In today’s post we’ll continue our review of the six common mistakes that can destroy businesses. The second mistake is failing to do estate planning, and specifically the failure to accurately estimate (and pay for) any tax liabilities that result from a business owner transferring ownership via a will or trust.
Answer the following questions to see if your company is vulnerable:
• Does the owner have a will or trust and is it up to date?
• Does the owner have a living will AKA “pull the plug” instructions?
• Does the owner have a plan to retain key employees if something happens to him or her?
• Has the owner reviewed his or her estate planning documents in the past three years?
• Has the owner identified and written down his or her trusted advisors?
The more “no” answers, the greater the risk. How does your company look?
Estate planning is important for stating who receives your property and other assets when you die. But it’s also about minimizing potential taxes. As we discussed last month, spouses typically get their portion of an estate tax-free, but children, friends, or business partners do not. The so-called “death tax” comes in two forms: federal (estates valued at more than $5,250,000) and state (Oregon’s inheritance tax applies to estates valued at more than $1,000,000).
Although it may not be possible to avoid an estate tax, life insurance or other investment vehicles may provide a source of funding to avoid a potentially crippling blow.
Running a successful business is time-consuming, but failure to plan is planning to fail. Business owners should take steps to preserve the value of the company for the next generation.
Ben Franklin famously said that the only certain things in life are death and taxes. As we continue exploring the perils depicted in the Business Killers educational program, we’ll see what happens when a business owner doesn’t spend enough time planning for the second part of Franklin’s maxim before the first one occurs.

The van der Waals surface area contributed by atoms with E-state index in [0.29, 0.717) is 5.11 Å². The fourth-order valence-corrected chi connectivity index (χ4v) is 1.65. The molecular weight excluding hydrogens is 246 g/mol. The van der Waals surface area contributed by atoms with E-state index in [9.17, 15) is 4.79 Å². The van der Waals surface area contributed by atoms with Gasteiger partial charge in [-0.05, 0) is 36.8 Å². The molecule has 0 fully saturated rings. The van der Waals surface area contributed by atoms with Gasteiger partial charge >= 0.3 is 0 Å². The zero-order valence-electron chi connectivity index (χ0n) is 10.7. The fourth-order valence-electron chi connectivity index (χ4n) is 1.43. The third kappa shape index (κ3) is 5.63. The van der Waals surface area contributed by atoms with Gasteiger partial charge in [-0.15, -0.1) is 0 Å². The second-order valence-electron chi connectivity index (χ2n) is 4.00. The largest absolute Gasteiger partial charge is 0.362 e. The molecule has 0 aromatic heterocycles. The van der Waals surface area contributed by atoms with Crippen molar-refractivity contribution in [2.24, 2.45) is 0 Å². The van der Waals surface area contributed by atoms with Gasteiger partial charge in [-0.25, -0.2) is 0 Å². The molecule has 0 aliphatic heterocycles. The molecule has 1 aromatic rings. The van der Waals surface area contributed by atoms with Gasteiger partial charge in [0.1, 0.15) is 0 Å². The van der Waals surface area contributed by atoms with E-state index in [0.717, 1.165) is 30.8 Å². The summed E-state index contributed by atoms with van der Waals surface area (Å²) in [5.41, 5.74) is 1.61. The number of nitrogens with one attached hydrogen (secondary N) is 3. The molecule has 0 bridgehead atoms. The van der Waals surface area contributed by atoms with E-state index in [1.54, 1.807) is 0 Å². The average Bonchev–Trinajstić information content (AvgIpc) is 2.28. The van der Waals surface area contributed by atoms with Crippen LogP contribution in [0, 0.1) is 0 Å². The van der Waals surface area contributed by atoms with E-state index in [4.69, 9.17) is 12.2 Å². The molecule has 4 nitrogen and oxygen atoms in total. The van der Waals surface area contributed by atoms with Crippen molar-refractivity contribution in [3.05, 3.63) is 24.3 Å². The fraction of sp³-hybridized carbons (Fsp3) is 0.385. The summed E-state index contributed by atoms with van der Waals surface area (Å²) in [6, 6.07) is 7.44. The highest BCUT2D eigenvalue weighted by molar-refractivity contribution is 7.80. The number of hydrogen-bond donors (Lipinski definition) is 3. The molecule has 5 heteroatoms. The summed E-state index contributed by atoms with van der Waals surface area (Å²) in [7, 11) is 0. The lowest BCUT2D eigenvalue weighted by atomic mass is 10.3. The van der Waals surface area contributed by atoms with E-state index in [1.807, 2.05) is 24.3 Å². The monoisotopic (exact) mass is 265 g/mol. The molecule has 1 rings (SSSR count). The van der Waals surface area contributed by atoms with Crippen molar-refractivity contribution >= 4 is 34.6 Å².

A widow meets with a lawyer and her two adult children shortly after her husband’s funeral. The news is grim. The children get half of the family business, but due to a lack of estate planning, they now owe $5 million in estate taxes based on the value of the company. Due to the loss of the company founder, the value of the business has dropped, so it may be much more difficult for the family to get a loan to pay the taxes. Although there is some life insurance, it isn’t enough to cover the tax liability. Regardless, the benefits are payable only to the widow, who now owns the other half of the company. Worse, there is no written succession plan for the business, and the two children are already jostling for control of the business.
In this case, taxes are a big part of the problem. Although a spouse gets their portion of an inheritance tax-free, children, friends, or business partners do not. The so-called “death tax” comes in two forms: federal and state. The federal estate tax applies to estates valued at more than $5,250,000. But many states are not so generous. Oregon’s estate tax applies to estates valued at more than $1,000,000. And while many people might think that sounds like a lot of money, consider that your estate includes not just the value of your business, but your home, retirement accounts, investments, and life insurance proceeds, as well as your other personal property.
In this case, the larger issue actually involves the lack of succession planning. By not designating someone to take control of the business, the deceased owner has created a leadership vacuum and a looming power struggle as family members and remaining employees argue about the fate of the embattled company.
Running a successful business is time-consuming, and as Lisa Brumm, a member of the Business Killers team of professionals often says, estate and business succession planning when you’re young and healthy has all the appeal of cleaning out the garage on the first sunny weekend of the year. But failure to plan is planning to fail, and it is incumbent on the founder of a company to take necessary steps not only to preserve the value of the company but to spell out intentions for ownership, control, and leadership for the next generation in a written succession plan.